Courage of a Kuwaiti singer and the lashing of Twitter users

Abdulrahman al-Rashed

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A judge has sentenced a Twitter user to be publicly lashed and jailed after defaming a Kuwaiti singer named Shams. The lawsuit came from Shams herself in a daring move against the person who slandered her.

The ruling by a Saudi judge is significant because it has put an end to the controversial issue about the freedom of personal expression and privacy on Twitter and other social media networks. The ruling stated that everyone has equal rights before the law, including artists whose rights have been neglected by the judiciary.

However, what is more significant is that people can now be held accountable for his or her comments, whether they are against a common, or public figure. This will surely have an impact on people’s perception of expression, freedom and rights.

This issue has become more widespread since courts in the United States and Europe are now willing to hear cases against slanderous statements made on Twitter and other social media sites.

Restraining 'free speech' in social media

In fact, this has closed the door to free expression in various forms, which undermines the purpose of Twitter, Facebook and other social media networks. A personal comment on these sites can now be found as incriminating as one that is written, if that expression borders on the malicious.

The general perception was that social media networks are an open platform for personal expression, without being bonded to legal and political restrictions to which the traditional media is subjected. Since these messages are typically simple personal opinions that people express at home or among friends, why are people being treated in that way?

The reason is that these new interactive social media platforms have proved to be influential opinion-makers and consequently, provoke the political and social spheres in general. Their impact has far exceeded that of the traditional media. Due to these platforms, people have started to count their losses and those who feel they are offended are seeking the most severe penalties.

These new interactive social media platforms have proved to be influential opinion-makers and consequently, provoke the political and social spheres in general. Their impact has far exceeded that of the traditional media.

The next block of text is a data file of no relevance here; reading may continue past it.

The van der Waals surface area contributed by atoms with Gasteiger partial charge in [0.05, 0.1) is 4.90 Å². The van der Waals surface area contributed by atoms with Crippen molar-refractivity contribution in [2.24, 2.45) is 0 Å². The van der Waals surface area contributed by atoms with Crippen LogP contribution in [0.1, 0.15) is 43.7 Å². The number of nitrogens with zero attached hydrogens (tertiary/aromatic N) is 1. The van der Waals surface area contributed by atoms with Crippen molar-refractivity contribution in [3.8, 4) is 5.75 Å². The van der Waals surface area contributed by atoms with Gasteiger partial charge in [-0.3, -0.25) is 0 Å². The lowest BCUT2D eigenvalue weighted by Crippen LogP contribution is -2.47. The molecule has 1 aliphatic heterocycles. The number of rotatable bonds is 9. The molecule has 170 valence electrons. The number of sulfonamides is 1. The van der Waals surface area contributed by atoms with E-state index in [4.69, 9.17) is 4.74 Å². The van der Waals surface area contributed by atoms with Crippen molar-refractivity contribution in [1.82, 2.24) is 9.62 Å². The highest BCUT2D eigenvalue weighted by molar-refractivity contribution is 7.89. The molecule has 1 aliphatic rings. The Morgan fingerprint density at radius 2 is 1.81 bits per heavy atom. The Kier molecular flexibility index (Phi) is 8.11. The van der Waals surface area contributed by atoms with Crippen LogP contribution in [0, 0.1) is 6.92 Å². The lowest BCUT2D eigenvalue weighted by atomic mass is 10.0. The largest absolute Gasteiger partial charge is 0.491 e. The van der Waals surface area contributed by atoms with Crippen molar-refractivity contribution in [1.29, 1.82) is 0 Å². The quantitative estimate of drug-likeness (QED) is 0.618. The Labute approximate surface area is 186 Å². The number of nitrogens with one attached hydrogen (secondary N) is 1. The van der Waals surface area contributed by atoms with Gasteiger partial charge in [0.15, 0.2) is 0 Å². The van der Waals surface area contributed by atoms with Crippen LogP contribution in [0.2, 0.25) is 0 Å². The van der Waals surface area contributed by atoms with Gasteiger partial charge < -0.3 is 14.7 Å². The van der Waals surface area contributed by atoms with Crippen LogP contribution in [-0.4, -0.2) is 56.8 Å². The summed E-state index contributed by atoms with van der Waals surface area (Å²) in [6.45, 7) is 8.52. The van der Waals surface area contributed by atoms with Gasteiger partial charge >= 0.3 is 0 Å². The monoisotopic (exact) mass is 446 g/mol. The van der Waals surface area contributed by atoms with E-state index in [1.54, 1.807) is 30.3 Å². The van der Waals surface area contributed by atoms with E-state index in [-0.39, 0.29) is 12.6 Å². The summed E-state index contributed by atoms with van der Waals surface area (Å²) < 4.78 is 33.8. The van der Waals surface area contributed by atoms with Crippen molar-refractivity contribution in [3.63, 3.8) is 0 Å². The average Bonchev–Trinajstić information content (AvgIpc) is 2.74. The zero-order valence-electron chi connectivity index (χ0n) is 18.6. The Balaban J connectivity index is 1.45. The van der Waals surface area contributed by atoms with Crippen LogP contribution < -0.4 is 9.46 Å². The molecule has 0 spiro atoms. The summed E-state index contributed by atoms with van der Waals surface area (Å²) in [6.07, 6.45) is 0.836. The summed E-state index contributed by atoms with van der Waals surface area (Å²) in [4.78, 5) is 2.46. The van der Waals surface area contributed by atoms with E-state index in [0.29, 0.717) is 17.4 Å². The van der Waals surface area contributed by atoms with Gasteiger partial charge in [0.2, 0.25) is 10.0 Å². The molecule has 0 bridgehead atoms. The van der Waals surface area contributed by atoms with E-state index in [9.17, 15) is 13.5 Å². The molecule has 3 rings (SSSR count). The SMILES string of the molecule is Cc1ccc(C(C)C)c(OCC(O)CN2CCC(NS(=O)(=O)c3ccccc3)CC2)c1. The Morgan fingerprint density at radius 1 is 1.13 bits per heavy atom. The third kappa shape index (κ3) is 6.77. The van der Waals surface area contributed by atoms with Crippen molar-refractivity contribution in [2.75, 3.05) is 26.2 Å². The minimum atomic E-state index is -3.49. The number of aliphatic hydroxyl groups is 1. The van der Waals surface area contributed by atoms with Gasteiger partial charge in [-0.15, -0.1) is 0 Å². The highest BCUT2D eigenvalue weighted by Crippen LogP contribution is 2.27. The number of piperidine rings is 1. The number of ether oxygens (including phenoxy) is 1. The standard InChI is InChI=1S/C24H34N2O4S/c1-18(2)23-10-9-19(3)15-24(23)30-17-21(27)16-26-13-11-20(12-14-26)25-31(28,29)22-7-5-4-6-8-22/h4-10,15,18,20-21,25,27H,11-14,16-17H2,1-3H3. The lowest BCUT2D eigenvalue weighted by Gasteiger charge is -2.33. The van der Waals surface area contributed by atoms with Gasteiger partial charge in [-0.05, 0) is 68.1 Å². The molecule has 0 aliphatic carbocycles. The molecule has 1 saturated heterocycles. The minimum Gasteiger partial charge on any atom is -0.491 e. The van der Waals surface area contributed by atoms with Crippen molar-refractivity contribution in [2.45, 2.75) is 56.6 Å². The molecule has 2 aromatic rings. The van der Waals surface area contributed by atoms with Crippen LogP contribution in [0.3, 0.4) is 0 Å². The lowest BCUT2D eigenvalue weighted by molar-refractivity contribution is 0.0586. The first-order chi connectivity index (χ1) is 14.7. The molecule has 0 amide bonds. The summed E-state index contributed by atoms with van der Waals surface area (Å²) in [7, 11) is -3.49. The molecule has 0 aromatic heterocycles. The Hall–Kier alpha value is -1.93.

Abdulrahman al-Rashed

In western courts, the damage caused by the media is measured by its size as well. A newspaper that sells a million copies each day is held more accountable than the one that sells a thousand. Therefore it is expected that the same reasoning will be applied to social media users. The more “followers” they have, the more serious is their offense and the higher the penalty.

Judges tend to make tough judgments because they believe the situation requires immediate intervention to stop “major collective offences” or trends as we call it.

If anyone tries to count the offenses on Twitter for a day only, he may find thousands of them and according to the law, he will find that all of them deserve to be lashed or jailed.

He will find people circulating false information or others defaming women or unjustly accusing others or even inciting violence. He might also find people resorting to tricks to raise money and others who deliberately try to mislead people.

Only a few of these types of people will be held accountable. These few will be treated as examples by the judge who will try to state his opinion through harsh sentences. Social media platforms are no longer private gatherings and anyone can be held accountable for anything he says.

Setting a precedent

After sentencing the man for defaming Shams, we expect that many people will now refrain from expressing themselves against artists

Shams is indeed a daring woman because she resorted to Saudi courts knowing that they do not usually welcome cases of people from the entertainment sector.

It is worth mentioning that the ruling was against defaming the singer and not just criticizing her; anyone can criticize her performance, voice, look or opinion but when someone accuses a woman of promiscuity or adultery, he then becomes a potential offender.

This article was first published in Asharq al-Awsat on Dec. 30, 2013.

Abdulrahman al-Rashed is the General Manager of Al Arabiya News Channel. A veteran and internationally acclaimed journalist, he is a former editor-in-chief of the London-based leading Arab daily Asharq al-Awsat, where he still regularly writes a political column. He has also served as the editor of Asharq al-Awsat’s sister publication, al-Majalla. Throughout his career, Rashed has interviewed several world leaders, with his articles garnering worldwide recognition, and he has successfully led Al Arabiya to the highly regarded, thriving and influential position it is in today.

Disclaimer: Views expressed by writers in this section are their own and do not reflect Al Arabiya English's point-of-view.
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